Recent figures on the use of psychotropic drugs among people with intellectual disability suggest that the medications are not always used for legitimate mental illness.
People with intellectual disability develop mental illness at rates similar to or higher than the general population, Dr. Rory Sheehan of University College London, UK, and colleagues explain in the British Medical Journal.
But they add, “Atypical presentations, deficits in communication and health literacy, and difficulties in accessing services might mean that mental illness in people with intellectual disability is under-recorded.” Furthermore, “a significant proportion of people with intellectual disability display challenging behavior.”
For the study, challenging behavior included the following behaviors: aggression, self-injury, stereotypic behavior, agitation, disruptive or destructive acts, withdrawn behavior, arson, and sexual misconduct.
Psychotropic drugs were classed according to the British National Formulary, a standard pharmaceutical reference book. The categories used were antipsychotics, antidepressants, mood stabilizers, anxiolytics (anti-anxiety drugs) together with hypnotics (including benzodiazepines), antidementia drugs, and drugs for attention deficit hyperactivity disorder.
Because concerns are often raised that psychotropic drugs are overused in people with intellectual disability, the team set out to discover the true rates of mental illness, challenging behavior, and psychotropic drug prescriptions in this population.
They used figures from 571 general practices in the UK, covering 33,016 men and women with intellectual disability. Participants contributed different lengths of followup to the study. This is a large, representative database of real-life primary care, researchers say.
In 1999, at the start of the study, 49 percent of the participants had been prescribed psychotropic drugs. This figure reached 63 percent by the end of data collection in 2013. The most common class of drugs to be prescribed was anxiolytics/hypnotics, followed by antidepressants, antipsychotics, and mood stabilizers.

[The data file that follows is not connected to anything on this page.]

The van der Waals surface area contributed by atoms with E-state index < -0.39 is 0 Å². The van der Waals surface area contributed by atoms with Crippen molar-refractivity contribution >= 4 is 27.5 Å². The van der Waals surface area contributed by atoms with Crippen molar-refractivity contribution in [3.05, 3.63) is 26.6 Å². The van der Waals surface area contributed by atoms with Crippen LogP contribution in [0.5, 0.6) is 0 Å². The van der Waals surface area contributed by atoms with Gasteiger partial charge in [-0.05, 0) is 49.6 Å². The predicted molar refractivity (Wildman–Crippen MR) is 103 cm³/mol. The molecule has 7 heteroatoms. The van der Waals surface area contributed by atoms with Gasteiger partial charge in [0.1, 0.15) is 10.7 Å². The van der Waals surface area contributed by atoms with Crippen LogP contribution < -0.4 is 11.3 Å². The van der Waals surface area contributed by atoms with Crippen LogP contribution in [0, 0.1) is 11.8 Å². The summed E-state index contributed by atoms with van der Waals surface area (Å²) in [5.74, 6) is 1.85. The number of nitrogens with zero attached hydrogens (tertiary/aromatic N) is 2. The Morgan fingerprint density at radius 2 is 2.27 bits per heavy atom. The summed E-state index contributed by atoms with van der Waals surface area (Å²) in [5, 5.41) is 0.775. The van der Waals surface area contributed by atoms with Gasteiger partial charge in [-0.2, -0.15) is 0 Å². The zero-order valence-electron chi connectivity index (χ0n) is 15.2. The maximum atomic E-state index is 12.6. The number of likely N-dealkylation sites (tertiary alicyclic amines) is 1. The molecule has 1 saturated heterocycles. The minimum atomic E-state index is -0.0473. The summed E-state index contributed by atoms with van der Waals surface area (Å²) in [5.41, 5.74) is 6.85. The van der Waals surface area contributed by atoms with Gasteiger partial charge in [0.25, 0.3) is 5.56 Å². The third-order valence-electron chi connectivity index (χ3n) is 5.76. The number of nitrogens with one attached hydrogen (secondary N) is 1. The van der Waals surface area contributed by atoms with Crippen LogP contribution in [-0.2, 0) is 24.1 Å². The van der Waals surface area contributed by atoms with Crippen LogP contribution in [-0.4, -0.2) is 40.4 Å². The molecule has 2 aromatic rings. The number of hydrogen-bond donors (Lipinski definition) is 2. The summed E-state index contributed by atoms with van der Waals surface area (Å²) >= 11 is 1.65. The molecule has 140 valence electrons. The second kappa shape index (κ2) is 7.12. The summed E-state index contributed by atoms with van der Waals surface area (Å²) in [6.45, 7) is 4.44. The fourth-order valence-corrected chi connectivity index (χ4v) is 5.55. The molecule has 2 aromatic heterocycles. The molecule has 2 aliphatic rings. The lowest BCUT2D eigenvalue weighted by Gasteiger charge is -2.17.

Although many of the participants received a new prescription for antipsychotic or mood stabilizing drugs during this time, the rate of prescribing for these drugs decreased significantly over the study period. This might be expected given the negative publicity surrounding their use and as awareness of adverse side effects (particularly of the second generation agents) has grown. It also mirrors falls in antipsychotic use in other groups.
Of the 11,915 participants with a record of challenging behavior, 47 percent had received antipsychotic drugs, but only 13 percent had a record of severe mental illness. Psychotropic drugs prescriptions “far exceeds the proportion with recorded mental illness,” say the authors.
Prescriptions for antipsychotics among individuals with intellectual disability were also significantly higher for older people and in those with a record of challenging behavior, depression, anxiety, autism, dementia, or epilepsy.
“Antipsychotics are often prescribed to people without recorded severe mental illness but who have a record of challenging behavior,” the authors add.
Dr. Sheehan said recently, “Over 70 percent of people with intellectual disability who have been prescribed antipsychotic medication do not have a record of severe mental illness. Challenging behavior, autism, dementia, and older age, were all independently associated with prescription of antipsychotics.
“The results suggest that these conditions are managed, in some instances, with antipsychotic drugs, which will often reflect a departure from evidence-based clinical guidelines.
“This highlights a need for strategies to improve psychotropic prescribing to people with intellectual disability. Inappropriate use of drug treatment has implications for the individual and for health care systems. Alternative management options, including behavioral and communication support, should be further evaluated and interventions that work should be readily available.”
In addition, they write, “Antipsychotics may be used where the availability of other management strategies, such as psychosocial interventions and communication support, is limited. Reducing reliance on drugs will therefore require investment in a skilled multidisciplinary team of professionals who can provide alternative evidence based management strategies for challenging behavior.
“These alternative management options, including behavioral and communication support, should also be further evaluated and interventions that work should be readily available.”
Excessive use of psychotropic drugs has implications for the individual, and also for the wider health care system. In particular, antipsychotics are linked to several adverse side effects that can impair quality of life and can damage health. Hence reducing their use in this population could cut the health inequalities they face. Furthermore, such drugs may be taken without the individual’s full consent.
Families and other carers must receive “adequate and accessible information on the use of psychotropic drugs, and be empowered to question drug treatment and seek alternatives,” the experts write.
They call for future research on the appropriateness of other types of medication in this group, and on the efficacy and safety of psychotropic drugs when used for challenging behavior.
Sheehan, R. et al. Mental illness, challenging behaviour, and psychotropic drug prescribing in people with intellectual disability: UK population based cohort study. BMJ, 2 September 2015 doi: 10.1136/bmj.h4326
Medication bottles photo by shutterstock.